|1 Timothy. 1:12-17. 2). The apostle and the gospel (continued).
This first ‘faithful saying’ is a concise summary of the gospel. *Here is a trustworthy saying that deserves full acceptance: Christ Jesus came into the world to save sinners – of whom I am the worst* (15). First, the content of the gospel is true and trustworthy, in distinction to the speculative nonsense of the false teachers and (we might add today) the lies of secular propaganda. Secondly, the offer of the gospel is universal. To be sure, NIV, REB and NRSV all put that it deserves ‘full’ acceptance, meaning complete’ in the sense of ‘unreserved’. But JBP renders it ‘this statement is completely reliable and should be universally accepted.’ This fits the context, since Paul argues in chapter 2 that the gospel must be made known to the nations. Thirdly, the essence of the gospel is that Christ came to save sinners. The law is meant for the *condemnation* of sinners; the gospel for their *salvation*. That Christ ‘came to save’ sounds like one of his own statements (E.g. Lk.19:10; Jn 3:13; 12:46; 17:18; cf.11:27). It alludes to both the incarnation and his atonement, and clearly implies his pre-existence. Indeed, after a careful examination of all the salvation passages in the Pastoral Letters Dr Philip Towner concludes that salvation as a present reality, though yet to be consummated, is ‘the centre point of the message’ and so of ‘the sound teaching’ of the apostles.
Fourthly, the application of the gospel is personal. The universal offer is one thing (‘worthy of all acceptance’, AV); its individual acceptance is another (‘of whom I am the worst’). He has already called himself ‘the least of all the apostles’ (1 Cor.15:9) and ‘less that the least of all God’s people’ (Eph.3:8); he now humbles himself further as the ‘chief’ (AV), the ‘foremost’ (NRSV), ‘the greatest’ (JB) or ‘the worst’ (NIV) of sinners. Indeed, that is what *I am*, he writes, not simply what ‘I was’.
But can he mean it? Are we to understand him literally? This is an interesting hermeneutical question. Common sense tells us not to take his statement as a precise, scientific fact. For he had not investigated the sinful and criminal records of all the inhabitants of the world, carefully compared himself with them, and concluded that he was worse than them all. The truth is rather that when we are convicted of sin by the Holy Spirit, an immediate result is that we give up all such comparisons. Paul was so vividly aware of his own sins that he could not conceive that anybody could be worse. It is the language of every sinner whose conscience has been awakened and disturbed by the Holy Spirit. We may begin like the Pharisee in Jesus’ parable, ‘God, I thank you that I am not like other men’, but we end like the tax collector who beat his breast and said (literally), ‘God have mercy on me, *the* sinner (Lk.18:9). The Pharisee indulged in odious comparisons; as far as the tax collector was concerned, however, there were no other sinners with whom to compare himself; he was the one and only.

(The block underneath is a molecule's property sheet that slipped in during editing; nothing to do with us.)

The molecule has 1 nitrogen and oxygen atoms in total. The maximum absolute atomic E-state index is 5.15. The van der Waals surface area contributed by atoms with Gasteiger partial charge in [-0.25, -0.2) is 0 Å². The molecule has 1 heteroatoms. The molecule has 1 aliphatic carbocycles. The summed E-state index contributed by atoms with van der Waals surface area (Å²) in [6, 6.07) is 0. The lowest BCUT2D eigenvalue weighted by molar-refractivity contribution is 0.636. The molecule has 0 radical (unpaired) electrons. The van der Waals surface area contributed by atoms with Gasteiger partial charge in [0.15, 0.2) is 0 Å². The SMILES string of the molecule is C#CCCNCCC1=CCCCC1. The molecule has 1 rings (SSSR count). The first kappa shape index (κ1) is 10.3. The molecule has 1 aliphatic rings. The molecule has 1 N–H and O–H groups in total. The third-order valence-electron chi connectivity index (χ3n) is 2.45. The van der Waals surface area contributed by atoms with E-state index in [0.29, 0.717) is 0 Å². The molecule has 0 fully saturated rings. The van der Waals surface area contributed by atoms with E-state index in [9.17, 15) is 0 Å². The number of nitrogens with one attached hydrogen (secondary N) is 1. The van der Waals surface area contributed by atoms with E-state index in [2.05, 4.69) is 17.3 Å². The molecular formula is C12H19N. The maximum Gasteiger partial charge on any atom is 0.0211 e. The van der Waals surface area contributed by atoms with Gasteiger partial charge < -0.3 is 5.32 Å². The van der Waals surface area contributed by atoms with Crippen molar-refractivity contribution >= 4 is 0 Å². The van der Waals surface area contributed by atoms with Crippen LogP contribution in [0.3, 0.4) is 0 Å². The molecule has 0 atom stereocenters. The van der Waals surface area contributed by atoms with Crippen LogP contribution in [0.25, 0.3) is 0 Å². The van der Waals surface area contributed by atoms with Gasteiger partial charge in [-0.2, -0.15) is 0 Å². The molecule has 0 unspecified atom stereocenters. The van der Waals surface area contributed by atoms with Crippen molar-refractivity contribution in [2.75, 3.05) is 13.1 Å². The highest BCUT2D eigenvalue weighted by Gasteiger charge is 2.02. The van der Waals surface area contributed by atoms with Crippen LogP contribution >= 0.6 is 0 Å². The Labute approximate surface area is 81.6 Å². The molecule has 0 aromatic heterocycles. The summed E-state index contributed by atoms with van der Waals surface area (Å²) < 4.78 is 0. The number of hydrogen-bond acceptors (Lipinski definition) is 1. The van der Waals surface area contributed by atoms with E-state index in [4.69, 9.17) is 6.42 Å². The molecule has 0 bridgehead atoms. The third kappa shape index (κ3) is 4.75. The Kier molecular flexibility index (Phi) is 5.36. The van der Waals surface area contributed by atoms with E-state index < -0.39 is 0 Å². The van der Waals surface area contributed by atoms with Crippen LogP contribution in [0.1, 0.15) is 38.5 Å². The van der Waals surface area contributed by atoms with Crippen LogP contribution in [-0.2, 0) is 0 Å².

We may now summarize what this first and pregnant ‘trustworthy saying’ tells us about the gospel. It is true and trustworthy. It is intended for everybody. It concerns Jesus Christ and his work of salvation. And it must be received by each of us individually.
One cannot reflect on this faithful saying without remembering the story of Philip Bilney, who was converted through it. Elected in 1520 a Fellow of Trinity Hall, Cambridge, ‘little Bilney’ (as he was called on account of his shortness of stature) was searching for peace but could not find it.
‘But at last’, he wrote, ‘I heard speak of Jesus, even then when the New Testament was first set forth by Erasmus…And at the first reading (as I well remember) I chanced upon this sentence of St Paul (O most sweet and comfortable sentence to my soul!) in 1 Timothy 1. “It is a true saying and worthy of all men to be embraced, that Christ Jesus came into the world to save sinners; of whom I am the chief and principal.” This one sentence, through God’s instruction and inward working, which I did not then perceive, did so exhilarate my heart, being before wounded with the guilt of my sins, and being almost in despair, that even immediately I seemed unto myself inwardly to feel a marvellous comfort and quietness, insomuch that “my bruised bones leaped for joy” (Psalm 51). After this, the Scripture began to be more pleasant unto me than the honey or the honey-comb…’
Perhaps Bilney’s most notable convert was Hugh Latimer, who later became the popular preacher of the English Reformation. Latimer greatly admired the courage with which Bilney went to the stake for his evangelical faith; he referred to him in his sermons as ‘St Bilney’.